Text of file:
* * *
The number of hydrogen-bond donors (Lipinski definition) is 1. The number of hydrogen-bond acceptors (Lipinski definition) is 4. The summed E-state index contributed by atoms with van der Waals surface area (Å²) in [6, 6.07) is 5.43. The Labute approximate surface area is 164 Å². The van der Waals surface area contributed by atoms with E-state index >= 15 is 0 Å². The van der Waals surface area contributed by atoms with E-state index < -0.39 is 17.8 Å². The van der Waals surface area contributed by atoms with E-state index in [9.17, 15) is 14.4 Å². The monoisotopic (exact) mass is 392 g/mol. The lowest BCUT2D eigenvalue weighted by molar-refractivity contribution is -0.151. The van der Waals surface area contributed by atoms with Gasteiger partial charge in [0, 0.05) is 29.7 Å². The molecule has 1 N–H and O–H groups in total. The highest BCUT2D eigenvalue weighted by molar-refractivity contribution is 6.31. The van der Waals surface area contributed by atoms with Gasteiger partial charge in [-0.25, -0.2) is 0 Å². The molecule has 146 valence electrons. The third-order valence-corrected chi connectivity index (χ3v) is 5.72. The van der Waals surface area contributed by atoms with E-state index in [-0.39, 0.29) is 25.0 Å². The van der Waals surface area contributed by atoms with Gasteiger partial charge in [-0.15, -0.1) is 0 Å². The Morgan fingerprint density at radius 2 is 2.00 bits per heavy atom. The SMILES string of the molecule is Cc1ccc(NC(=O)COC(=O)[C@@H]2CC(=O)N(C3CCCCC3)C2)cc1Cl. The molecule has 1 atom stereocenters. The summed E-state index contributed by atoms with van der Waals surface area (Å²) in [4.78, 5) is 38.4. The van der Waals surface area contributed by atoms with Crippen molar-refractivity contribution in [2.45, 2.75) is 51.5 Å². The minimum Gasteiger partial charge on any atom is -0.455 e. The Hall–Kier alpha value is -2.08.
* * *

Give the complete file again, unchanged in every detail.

The number of hydrogen-bond donors (Lipinski definition) is 1. The number of hydrogen-bond acceptors (Lipinski definition) is 4. The summed E-state index contributed by atoms with van der Waals surface area (Å²) in [6, 6.07) is 5.43. The Labute approximate surface area is 164 Å². The van der Waals surface area contributed by atoms with E-state index >= 15 is 0 Å². The van der Waals surface area contributed by atoms with E-state index < -0.39 is 17.8 Å². The van der Waals surface area contributed by atoms with E-state index in [9.17, 15) is 14.4 Å². The monoisotopic (exact) mass is 392 g/mol. The lowest BCUT2D eigenvalue weighted by molar-refractivity contribution is -0.151. The van der Waals surface area contributed by atoms with Gasteiger partial charge in [0, 0.05) is 29.7 Å². The molecule has 1 N–H and O–H groups in total. The highest BCUT2D eigenvalue weighted by molar-refractivity contribution is 6.31. The van der Waals surface area contributed by atoms with Gasteiger partial charge in [-0.25, -0.2) is 0 Å². The molecule has 146 valence electrons. The third-order valence-corrected chi connectivity index (χ3v) is 5.72. The van der Waals surface area contributed by atoms with E-state index in [-0.39, 0.29) is 25.0 Å². The van der Waals surface area contributed by atoms with Gasteiger partial charge in [-0.15, -0.1) is 0 Å². The Morgan fingerprint density at radius 2 is 2.00 bits per heavy atom. The SMILES string of the molecule is Cc1ccc(NC(=O)COC(=O)[C@@H]2CC(=O)N(C3CCCCC3)C2)cc1Cl. The molecule has 1 atom stereocenters. The summed E-state index contributed by atoms with van der Waals surface area (Å²) in [4.78, 5) is 38.4. The van der Waals surface area contributed by atoms with Crippen molar-refractivity contribution in [2.45, 2.75) is 51.5 Å². The minimum Gasteiger partial charge on any atom is -0.455 e. The Hall–Kier alpha value is -2.08.